Note i've taken $$T_s=1$$ here. We place the sinc at multiples of $$T_s$$ (ive only plotted the first three) and we can clearly see that at each symbol center there is zero contribution from the adjacent pulses due to the zero crossing locations - this is what the zero-ISI property promised us.

• Hi, Thanks for the reply. A Rectangular pulse (or boxcar) in time domain of width Ts centered on 0 produces a sinc in the frequency domain with x-domain crossings every 1/Ts, but the main lobe (centered on 0) spans 1/Ts in positive frequency and 1/Ts in negative frequency. So main lobe BW = 2/Ts = 2Rs ... How is that wrong? – Natalie Johnson Jan 19 at 19:51
• I have looked at your other topic you linked but still cant understand why my logic in my bullet points leads to the incorrect rule for zero ISI bandwidth. – Natalie Johnson Jan 19 at 19:56
• @NatalieJohnson I added a section going over the boxcar in freq to sinc in time. Does that help or is there something still confusing? My point is that the boxcar in freq has a total width of $\frac{1}{T_s}$ and that is thus its bandwidth. So im not sure why your bullet stated the bandwidth is twice that. – user67081 Jan 19 at 22:29
• I am still not following this ... sinc(t/Ts) has crossings every Ts that are zero. Also, in the frequency domain this produces a cut off frequency as 1/Ts. This means the double sided spectrum must be 2/Ts since the cut off is symmetrical on zero. Many images of this on google search – Natalie Johnson Jan 20 at 22:25

Nyquist says that you can send up to twice as many pulses (symbols) per second as the channel bandwidth $$B$$ with zero ISI, so you need $$R_s \leq 2B$$. That is all there is to it. The sinc pulse has zero excess bandwidth so the bandwidth of the signal is equal to the symbol rate, $$B_s = R_s$$.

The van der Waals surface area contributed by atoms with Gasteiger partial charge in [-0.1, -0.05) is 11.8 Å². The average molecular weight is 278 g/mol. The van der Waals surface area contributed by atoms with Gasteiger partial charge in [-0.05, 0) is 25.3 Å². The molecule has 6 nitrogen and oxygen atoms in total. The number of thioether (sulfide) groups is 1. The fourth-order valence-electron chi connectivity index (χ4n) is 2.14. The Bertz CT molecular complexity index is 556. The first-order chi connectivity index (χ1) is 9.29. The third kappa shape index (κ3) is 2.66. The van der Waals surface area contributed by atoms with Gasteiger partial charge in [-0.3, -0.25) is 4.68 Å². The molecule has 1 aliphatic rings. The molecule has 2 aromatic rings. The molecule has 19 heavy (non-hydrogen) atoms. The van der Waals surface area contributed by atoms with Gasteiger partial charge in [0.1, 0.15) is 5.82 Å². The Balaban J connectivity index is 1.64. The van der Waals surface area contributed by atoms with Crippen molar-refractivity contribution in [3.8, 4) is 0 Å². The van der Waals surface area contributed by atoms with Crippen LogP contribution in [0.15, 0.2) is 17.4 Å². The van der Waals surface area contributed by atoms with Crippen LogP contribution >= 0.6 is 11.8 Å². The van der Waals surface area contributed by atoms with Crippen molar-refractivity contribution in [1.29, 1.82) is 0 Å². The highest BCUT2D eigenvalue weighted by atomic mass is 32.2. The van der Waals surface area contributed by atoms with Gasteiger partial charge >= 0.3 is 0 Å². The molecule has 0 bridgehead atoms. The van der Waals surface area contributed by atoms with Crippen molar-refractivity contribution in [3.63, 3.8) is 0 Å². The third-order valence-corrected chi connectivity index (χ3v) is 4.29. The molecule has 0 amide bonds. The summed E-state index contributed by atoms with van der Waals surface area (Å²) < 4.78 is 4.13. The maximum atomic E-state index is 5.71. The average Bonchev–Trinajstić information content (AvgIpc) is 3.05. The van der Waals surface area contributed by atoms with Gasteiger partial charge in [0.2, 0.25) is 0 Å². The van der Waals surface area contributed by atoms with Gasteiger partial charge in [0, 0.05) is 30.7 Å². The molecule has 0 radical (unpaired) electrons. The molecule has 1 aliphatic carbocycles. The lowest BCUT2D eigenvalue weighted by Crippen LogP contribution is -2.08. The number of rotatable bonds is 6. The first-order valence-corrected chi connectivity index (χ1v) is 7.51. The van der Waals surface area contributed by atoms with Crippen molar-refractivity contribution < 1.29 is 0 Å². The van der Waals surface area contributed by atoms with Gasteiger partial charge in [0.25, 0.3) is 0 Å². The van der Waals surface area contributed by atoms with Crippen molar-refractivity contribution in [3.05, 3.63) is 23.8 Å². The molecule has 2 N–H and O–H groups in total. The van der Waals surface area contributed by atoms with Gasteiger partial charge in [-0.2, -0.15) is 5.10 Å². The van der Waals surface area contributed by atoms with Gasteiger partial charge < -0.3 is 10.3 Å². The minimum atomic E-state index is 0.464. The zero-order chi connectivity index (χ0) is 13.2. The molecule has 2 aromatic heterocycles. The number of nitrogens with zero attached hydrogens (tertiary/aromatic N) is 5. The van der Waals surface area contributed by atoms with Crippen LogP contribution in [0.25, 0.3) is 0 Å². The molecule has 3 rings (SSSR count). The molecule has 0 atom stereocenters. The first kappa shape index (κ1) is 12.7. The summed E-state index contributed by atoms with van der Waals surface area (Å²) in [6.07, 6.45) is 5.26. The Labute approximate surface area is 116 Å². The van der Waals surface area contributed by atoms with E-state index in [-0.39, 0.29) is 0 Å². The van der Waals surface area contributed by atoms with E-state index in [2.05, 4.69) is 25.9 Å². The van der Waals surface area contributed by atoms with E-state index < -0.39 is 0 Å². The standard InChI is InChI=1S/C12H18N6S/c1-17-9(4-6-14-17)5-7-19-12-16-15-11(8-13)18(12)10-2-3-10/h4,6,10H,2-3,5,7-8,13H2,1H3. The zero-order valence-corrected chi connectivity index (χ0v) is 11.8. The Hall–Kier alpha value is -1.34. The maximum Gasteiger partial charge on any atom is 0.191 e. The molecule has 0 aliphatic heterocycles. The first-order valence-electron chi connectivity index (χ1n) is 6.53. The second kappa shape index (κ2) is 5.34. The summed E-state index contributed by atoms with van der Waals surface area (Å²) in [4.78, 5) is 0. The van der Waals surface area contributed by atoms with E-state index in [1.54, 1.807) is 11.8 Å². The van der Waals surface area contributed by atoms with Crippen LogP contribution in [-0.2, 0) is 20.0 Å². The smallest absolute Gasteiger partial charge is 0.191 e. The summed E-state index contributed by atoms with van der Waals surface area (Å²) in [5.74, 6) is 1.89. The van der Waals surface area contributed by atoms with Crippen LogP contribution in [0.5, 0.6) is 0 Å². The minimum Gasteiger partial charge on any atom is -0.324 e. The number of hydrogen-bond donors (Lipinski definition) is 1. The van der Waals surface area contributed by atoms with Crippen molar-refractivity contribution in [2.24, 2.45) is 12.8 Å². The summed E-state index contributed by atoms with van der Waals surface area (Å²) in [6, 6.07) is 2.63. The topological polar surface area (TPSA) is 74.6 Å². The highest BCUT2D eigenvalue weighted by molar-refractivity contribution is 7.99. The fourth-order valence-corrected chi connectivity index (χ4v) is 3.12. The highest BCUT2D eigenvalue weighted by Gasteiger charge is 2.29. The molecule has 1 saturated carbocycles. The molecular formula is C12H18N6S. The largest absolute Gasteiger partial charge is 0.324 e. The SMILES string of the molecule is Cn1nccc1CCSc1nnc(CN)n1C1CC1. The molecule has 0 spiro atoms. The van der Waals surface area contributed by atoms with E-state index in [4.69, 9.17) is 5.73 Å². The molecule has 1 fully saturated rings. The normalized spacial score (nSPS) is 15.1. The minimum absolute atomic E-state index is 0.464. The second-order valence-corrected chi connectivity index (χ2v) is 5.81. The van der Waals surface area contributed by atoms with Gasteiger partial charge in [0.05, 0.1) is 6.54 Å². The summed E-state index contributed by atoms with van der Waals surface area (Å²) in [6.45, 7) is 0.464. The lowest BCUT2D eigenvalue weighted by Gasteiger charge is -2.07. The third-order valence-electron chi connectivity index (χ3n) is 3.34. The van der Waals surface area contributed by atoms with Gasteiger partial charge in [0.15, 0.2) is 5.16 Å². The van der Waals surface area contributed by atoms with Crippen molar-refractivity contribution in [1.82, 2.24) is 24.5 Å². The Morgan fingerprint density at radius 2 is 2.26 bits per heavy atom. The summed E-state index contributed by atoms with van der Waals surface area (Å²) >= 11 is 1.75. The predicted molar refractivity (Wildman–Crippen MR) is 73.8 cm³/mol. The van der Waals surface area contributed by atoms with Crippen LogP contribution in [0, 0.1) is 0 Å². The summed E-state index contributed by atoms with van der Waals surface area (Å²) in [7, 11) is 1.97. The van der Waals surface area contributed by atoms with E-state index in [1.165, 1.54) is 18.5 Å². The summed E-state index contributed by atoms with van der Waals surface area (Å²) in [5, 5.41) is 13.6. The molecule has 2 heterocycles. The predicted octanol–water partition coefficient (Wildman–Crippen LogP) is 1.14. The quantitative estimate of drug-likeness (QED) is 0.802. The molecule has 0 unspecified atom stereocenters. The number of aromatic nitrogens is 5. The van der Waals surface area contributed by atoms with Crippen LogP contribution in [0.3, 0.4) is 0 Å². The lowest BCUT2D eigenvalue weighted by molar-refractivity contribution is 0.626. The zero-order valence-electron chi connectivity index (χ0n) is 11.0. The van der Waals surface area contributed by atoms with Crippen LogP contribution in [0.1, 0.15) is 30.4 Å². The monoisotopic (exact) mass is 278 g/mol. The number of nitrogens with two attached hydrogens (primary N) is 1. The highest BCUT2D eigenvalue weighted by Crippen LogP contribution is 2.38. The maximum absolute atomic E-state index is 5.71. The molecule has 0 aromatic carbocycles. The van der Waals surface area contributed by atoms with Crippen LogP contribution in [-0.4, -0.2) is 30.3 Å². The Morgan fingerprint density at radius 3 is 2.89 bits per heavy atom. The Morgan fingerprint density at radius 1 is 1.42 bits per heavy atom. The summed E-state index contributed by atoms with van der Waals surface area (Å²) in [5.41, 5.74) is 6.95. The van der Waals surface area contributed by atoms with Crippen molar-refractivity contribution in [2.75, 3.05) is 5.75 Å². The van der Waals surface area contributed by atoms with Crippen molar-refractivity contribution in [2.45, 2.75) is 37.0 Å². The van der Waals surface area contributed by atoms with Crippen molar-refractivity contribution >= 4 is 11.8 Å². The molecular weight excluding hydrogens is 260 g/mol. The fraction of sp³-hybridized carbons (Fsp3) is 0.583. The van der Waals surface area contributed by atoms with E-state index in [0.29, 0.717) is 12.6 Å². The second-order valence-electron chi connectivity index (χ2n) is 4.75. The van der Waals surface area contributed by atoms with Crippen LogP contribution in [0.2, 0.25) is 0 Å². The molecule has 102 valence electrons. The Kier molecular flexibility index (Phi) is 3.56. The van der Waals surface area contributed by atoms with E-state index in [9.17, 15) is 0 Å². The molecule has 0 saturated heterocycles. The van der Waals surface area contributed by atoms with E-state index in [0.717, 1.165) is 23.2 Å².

About sampling, Nyquist says that you need to sample at least twice as fast as the bandwidth of the signal, so you need $$F_s \geq 2B_s$$, where $$F_s$$ is the sampling rate.

Edit

To more directly address the points in the question...

• Bandwidth of pulses: the FT of a perfect rectangular pulse is a sinc function which has infinite bandwidth.

• Bandwidth of zero-ISI filter: the FT of a sinc function is a perfect rectangular pulse. If the zeros in the sinc function are at $$kT_s$$, where $$k \in (-\infty, \infty)$$, then the bandwidth is $$\frac{1}{T_s}=R_s$$. In case the time domain signal is purely real, then the FT will be symmetric meaning that the negative frequencies give you no more information then the positive frequencies. This cuts the bandwidth in half to $$\frac{R_s}{2}$$.

• Okay but the last part, should be Fs>2B ... why have you put Rs? – Natalie Johnson Jan 12 at 20:45
• @NatalieJohnson Because you are sampling the signal, not the channel. – Engineer Jan 12 at 20:52
• I think we are mixed up in terminology. I am using B as the bandwidth of the signal. Fs>=2B and I dont understand how you are saying the bandwidth of the signal equals the symbol rate – Natalie Johnson Jan 12 at 21:36
• @NatalieJohnson ok I see what you mean. For the sinc pulse the bandwidth is equal to the symbol rate. I tried to simplify my answer/notation by adding that clarification. Thank you for bringing that up – Engineer Jan 13 at 12:19